Further, the defendant’s sentencing memo must call the sentencing judge’s attention to the following six factors Congress spelled out in Section 3553(a) as prerequisites for determining a reasonable sentence:


  1. The nature and circumstances of the offense and the history and characteristics of the defendant 😉
  2. The kinds of sentences available;
  3. The kinds of sentence and the sentencing range established by the United States Sentencing Guidelines;
  4. Any pertinent policy statements issued by the United States Sentencing Commission;
  5. The need to avoid unwarranted sentence disparities among defendants with similar records who have been found guilty of similar conduct; and
  6. The need to provide restitution to any victims of the offense.


The U.S. Supreme Court has gone to great lengths to reinforce the significance of Section 3553(a) in the federal sentencing scheme. For example, while the sentence must serve the interests of punishment, deterrence, protection, and rehabilitation as spelled out in the Sentencing Guidelines, the Supreme Court in Gall v. United States said the “advisory” guidelines are “not the only consideration” the sentencing judge must consider in determining the appropriate sentence. The court followed up Gall with Kimbrough v. United States, which explicitly held that the Sentencing Guidelines “‘ reflect a rough approximation of sentences that might achieve § 3553(a) ‘s objectives.'” 


These cases informed federal district court judges that they cannot presume that the Sentencing Guideline is “reasonable” but “must” make an “individualized assessment based on the facts presented” under the Section 3553(a) sentencing goals. The Kimbrough court instructs explicitly that the final determination of a sentence must reflect those factors in order to “‘ impose a sentence sufficient, but not greater than necessary’ to accomplish the sentencing goals advanced in 3553(a)(2) advanced in 3553(a)(2);” namely, retribution, deterrence, incapacitation, and rehabilitation.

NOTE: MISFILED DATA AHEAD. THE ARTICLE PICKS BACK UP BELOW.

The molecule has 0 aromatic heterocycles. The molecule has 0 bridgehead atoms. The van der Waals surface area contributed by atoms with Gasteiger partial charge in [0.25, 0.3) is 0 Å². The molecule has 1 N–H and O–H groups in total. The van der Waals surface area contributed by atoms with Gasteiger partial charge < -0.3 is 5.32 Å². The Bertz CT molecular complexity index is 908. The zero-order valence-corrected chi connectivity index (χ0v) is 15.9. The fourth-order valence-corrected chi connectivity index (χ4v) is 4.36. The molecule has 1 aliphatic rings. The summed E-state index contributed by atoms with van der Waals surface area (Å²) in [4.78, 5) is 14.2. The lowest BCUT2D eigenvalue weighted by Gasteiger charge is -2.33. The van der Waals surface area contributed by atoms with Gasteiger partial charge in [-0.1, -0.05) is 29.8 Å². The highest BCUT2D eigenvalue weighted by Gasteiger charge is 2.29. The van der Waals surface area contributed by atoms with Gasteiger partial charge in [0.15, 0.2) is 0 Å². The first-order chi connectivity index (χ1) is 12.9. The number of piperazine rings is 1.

In other words, the sentencing judge has the discretion to disagree with the sentence recommended by the Guidelines and impose a sentence they feel accomplishes the sentencing goals of Section 3553(a). The Supreme Court in 2011 in Pepper v. United States said this discretion includes the freedom to disagree with “policy decisions” of either Congress or the Sentencing Commission contained in the Guidelines. Specifically, the Pepper court stated that “[O]ur post-Booker decisions make clear that a district court may in appropriate cases impose a non-Guidelines sentence based on a disagreement with the Commission’s views …. This is particularly true where … the Commission’s views rest on wholly unconvincing policy rationales not reflected in the sentencing statutes Congress enacted.”


Thus, the sentencing goals of Section 3553(a) offer an opportunity for a lesser sentence than one recommended by the Guidelines—and that is why it is advisable to begin developing the strategy for a compelling sentencing memo before conviction. The memo is due 14 days after the criminal defense attorney receives the PSR—not a lot of time, given all the potential issues that might be raised in a comprehensive, effective sentencing memo.